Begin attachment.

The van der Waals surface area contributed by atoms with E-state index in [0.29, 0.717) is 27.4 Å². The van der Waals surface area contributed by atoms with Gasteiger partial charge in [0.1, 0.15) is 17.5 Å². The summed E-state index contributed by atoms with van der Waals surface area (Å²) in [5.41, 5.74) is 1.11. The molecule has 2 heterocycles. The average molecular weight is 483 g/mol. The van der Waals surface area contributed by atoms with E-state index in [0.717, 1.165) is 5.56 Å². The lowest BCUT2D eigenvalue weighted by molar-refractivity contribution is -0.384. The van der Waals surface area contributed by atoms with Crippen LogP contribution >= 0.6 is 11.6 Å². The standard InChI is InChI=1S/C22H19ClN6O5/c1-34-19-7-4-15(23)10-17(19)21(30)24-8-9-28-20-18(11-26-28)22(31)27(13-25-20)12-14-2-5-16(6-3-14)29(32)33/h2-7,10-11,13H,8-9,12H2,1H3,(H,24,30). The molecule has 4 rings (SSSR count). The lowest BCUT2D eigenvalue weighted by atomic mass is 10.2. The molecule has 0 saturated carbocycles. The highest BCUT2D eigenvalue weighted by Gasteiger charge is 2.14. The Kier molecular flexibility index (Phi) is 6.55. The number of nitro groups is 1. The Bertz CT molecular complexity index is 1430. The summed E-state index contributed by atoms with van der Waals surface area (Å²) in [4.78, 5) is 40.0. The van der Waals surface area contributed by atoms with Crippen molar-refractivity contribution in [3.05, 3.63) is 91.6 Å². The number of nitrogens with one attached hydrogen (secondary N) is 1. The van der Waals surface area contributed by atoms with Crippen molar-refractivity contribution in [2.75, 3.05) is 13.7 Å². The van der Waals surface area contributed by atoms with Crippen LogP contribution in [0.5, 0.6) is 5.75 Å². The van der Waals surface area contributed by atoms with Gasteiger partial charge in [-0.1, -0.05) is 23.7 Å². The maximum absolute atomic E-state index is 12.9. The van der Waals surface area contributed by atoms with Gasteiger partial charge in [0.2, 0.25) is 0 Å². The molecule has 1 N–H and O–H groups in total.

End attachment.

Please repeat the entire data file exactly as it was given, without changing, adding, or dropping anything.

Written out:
The van der Waals surface area contributed by atoms with E-state index in [0.29, 0.717) is 27.4 Å². The van der Waals surface area contributed by atoms with Gasteiger partial charge in [0.1, 0.15) is 17.5 Å². The summed E-state index contributed by atoms with van der Waals surface area (Å²) in [5.41, 5.74) is 1.11. The molecule has 2 heterocycles. The average molecular weight is 483 g/mol. The van der Waals surface area contributed by atoms with E-state index in [0.717, 1.165) is 5.56 Å². The lowest BCUT2D eigenvalue weighted by molar-refractivity contribution is -0.384. The van der Waals surface area contributed by atoms with Crippen LogP contribution >= 0.6 is 11.6 Å². The standard InChI is InChI=1S/C22H19ClN6O5/c1-34-19-7-4-15(23)10-17(19)21(30)24-8-9-28-20-18(11-26-28)22(31)27(13-25-20)12-14-2-5-16(6-3-14)29(32)33/h2-7,10-11,13H,8-9,12H2,1H3,(H,24,30). The molecule has 4 rings (SSSR count). The lowest BCUT2D eigenvalue weighted by atomic mass is 10.2. The molecule has 0 saturated carbocycles. The highest BCUT2D eigenvalue weighted by Gasteiger charge is 2.14. The Kier molecular flexibility index (Phi) is 6.55. The number of nitro groups is 1. The Bertz CT molecular complexity index is 1430. The summed E-state index contributed by atoms with van der Waals surface area (Å²) in [4.78, 5) is 40.0. The van der Waals surface area contributed by atoms with Crippen molar-refractivity contribution in [3.05, 3.63) is 91.6 Å². The number of nitrogens with one attached hydrogen (secondary N) is 1. The van der Waals surface area contributed by atoms with Crippen molar-refractivity contribution in [2.75, 3.05) is 13.7 Å². The van der Waals surface area contributed by atoms with Crippen LogP contribution in [0.5, 0.6) is 5.75 Å². The van der Waals surface area contributed by atoms with Gasteiger partial charge in [-0.1, -0.05) is 23.7 Å². The maximum absolute atomic E-state index is 12.9. The van der Waals surface area contributed by atoms with Gasteiger partial charge in [0.2, 0.25) is 0 Å². The molecule has 1 N–H and O–H groups in total.